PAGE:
Designed by Carl Dair in 1967, Cartier has only been available in the past decade in modernized versions which are quite different from the original. In honour of the typeface's 50th anniversary, Nick Shinn RGD endeavours to realize the classic phototype fonts in digital format.
From 1967 through the seventies and eighties Cartier was the go-to typeface for Canadiana, especially in coffee-table books with historical content. Notably, Cartier was also the type in which the iconic full-text poster of the Canadian Charter of Rights and Freedoms (1982) was set.
Hewing closely to the typography of the phototype era (roughly 1965-1990), Shinn's restoration of Cartier, which he has named 'Dair', comes in three versions:
- Dair 67: with all the idiosyncracies of Carl Dair's original, no kerning, and italic with upright roman capitals.
- Dair TBNT: meticulously kerned to reproduce the 'Tight But Not Touching' style of the 1970s hand-set headlines.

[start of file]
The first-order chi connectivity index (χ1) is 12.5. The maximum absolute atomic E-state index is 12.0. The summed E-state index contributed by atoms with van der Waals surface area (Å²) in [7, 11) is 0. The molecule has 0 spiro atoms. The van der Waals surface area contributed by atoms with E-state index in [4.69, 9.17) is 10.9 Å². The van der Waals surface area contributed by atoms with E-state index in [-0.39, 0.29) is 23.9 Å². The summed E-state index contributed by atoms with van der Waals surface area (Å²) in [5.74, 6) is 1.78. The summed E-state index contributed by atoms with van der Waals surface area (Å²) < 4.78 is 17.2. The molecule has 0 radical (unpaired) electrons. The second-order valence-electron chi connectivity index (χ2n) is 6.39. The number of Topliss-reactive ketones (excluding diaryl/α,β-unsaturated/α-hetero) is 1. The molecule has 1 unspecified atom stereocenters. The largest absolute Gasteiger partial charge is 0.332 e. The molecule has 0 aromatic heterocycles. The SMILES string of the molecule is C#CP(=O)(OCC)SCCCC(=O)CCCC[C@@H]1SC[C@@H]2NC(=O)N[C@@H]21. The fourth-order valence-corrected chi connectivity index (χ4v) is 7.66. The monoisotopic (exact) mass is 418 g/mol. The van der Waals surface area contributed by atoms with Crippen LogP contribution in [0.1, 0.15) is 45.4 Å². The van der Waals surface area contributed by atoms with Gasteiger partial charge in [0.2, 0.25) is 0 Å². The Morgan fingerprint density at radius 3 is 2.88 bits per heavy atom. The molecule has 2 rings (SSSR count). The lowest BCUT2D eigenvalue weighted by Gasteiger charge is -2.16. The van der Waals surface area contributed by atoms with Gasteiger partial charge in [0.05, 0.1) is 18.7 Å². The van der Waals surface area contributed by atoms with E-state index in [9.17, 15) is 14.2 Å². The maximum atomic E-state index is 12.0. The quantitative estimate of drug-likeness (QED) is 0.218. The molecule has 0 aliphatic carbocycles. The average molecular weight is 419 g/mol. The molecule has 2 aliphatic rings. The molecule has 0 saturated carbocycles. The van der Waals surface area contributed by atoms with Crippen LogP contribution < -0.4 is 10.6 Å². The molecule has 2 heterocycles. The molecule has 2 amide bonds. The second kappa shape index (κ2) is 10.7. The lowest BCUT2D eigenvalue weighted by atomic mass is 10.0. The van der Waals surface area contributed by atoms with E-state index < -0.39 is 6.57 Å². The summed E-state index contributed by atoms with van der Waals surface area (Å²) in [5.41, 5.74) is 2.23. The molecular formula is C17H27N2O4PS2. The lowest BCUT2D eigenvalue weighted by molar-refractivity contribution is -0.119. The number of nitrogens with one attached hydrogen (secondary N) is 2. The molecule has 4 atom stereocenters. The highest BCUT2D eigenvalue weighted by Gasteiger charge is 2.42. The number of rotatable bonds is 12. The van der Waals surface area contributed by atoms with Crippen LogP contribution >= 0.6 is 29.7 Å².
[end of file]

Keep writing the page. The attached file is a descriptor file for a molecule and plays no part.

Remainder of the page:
- Dair: lightly polished and with all the bells and whistles required by today's typographers - small capitals, alternate figures, extensive language support and that new-fangled idea (at least in Jacques Cartier's day) - slanted italic capitals!
The fonts are available at Fontspring.com.
Canadian type designer Nick Shinn RGD was born in London, England in 1952 and has a Dip.AD in Fine Art (1974) from Leeds Polytechnic. He moved to Toronto in 1976. During the 1980s he was an advertising art director, before going digital in 1989 with Shinn Design, specializing in marketing design. From 1980 he occasionally designed typefaces, before entering into it full time in 1998 with Shinntype. His first digital font, Fontesque, was hugely popular internationally, and his type designs Beaufort, Bodoni Egyptian, Brown and Handsome have sold steadily since their release almost 20 years ago. The Globe and Mail is set entirely in his custom fonts commissioned for the publication, Pratt Nova and Sense. He lives and works in Orangeville with his wife, artist Karey Shinn.